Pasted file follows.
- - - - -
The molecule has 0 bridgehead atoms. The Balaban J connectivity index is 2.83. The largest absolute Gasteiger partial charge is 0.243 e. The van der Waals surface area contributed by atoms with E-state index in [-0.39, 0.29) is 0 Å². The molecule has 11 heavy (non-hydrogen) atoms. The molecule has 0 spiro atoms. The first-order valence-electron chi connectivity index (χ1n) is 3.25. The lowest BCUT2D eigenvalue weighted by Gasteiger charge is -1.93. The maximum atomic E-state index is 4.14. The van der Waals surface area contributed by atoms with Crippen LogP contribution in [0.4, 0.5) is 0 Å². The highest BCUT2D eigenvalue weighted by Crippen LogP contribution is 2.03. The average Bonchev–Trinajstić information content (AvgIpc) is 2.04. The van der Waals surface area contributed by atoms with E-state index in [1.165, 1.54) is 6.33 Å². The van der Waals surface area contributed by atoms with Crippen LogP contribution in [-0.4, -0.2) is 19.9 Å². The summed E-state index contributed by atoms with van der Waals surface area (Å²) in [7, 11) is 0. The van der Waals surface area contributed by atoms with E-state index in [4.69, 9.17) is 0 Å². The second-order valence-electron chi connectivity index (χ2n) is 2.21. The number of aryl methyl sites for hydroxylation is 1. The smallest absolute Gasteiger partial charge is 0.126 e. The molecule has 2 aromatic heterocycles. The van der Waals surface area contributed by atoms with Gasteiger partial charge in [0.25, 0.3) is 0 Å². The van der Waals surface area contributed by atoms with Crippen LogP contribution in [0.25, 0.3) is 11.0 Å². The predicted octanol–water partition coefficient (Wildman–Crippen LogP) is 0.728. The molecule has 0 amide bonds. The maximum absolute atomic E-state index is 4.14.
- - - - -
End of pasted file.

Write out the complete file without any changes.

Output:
The molecule has 0 bridgehead atoms. The Balaban J connectivity index is 2.83. The largest absolute Gasteiger partial charge is 0.243 e. The van der Waals surface area contributed by atoms with E-state index in [-0.39, 0.29) is 0 Å². The molecule has 11 heavy (non-hydrogen) atoms. The molecule has 0 spiro atoms. The first-order valence-electron chi connectivity index (χ1n) is 3.25. The lowest BCUT2D eigenvalue weighted by Gasteiger charge is -1.93. The maximum atomic E-state index is 4.14. The van der Waals surface area contributed by atoms with Crippen LogP contribution in [0.4, 0.5) is 0 Å². The highest BCUT2D eigenvalue weighted by Crippen LogP contribution is 2.03. The average Bonchev–Trinajstić information content (AvgIpc) is 2.04. The van der Waals surface area contributed by atoms with E-state index in [1.165, 1.54) is 6.33 Å². The van der Waals surface area contributed by atoms with Crippen LogP contribution in [-0.4, -0.2) is 19.9 Å². The summed E-state index contributed by atoms with van der Waals surface area (Å²) in [7, 11) is 0. The van der Waals surface area contributed by atoms with E-state index in [4.69, 9.17) is 0 Å². The second-order valence-electron chi connectivity index (χ2n) is 2.21. The number of aryl methyl sites for hydroxylation is 1. The smallest absolute Gasteiger partial charge is 0.126 e. The molecule has 2 aromatic heterocycles. The van der Waals surface area contributed by atoms with Gasteiger partial charge in [0.25, 0.3) is 0 Å². The van der Waals surface area contributed by atoms with Crippen LogP contribution in [0.25, 0.3) is 11.0 Å². The predicted octanol–water partition coefficient (Wildman–Crippen LogP) is 0.728. The molecule has 0 amide bonds. The maximum absolute atomic E-state index is 4.14.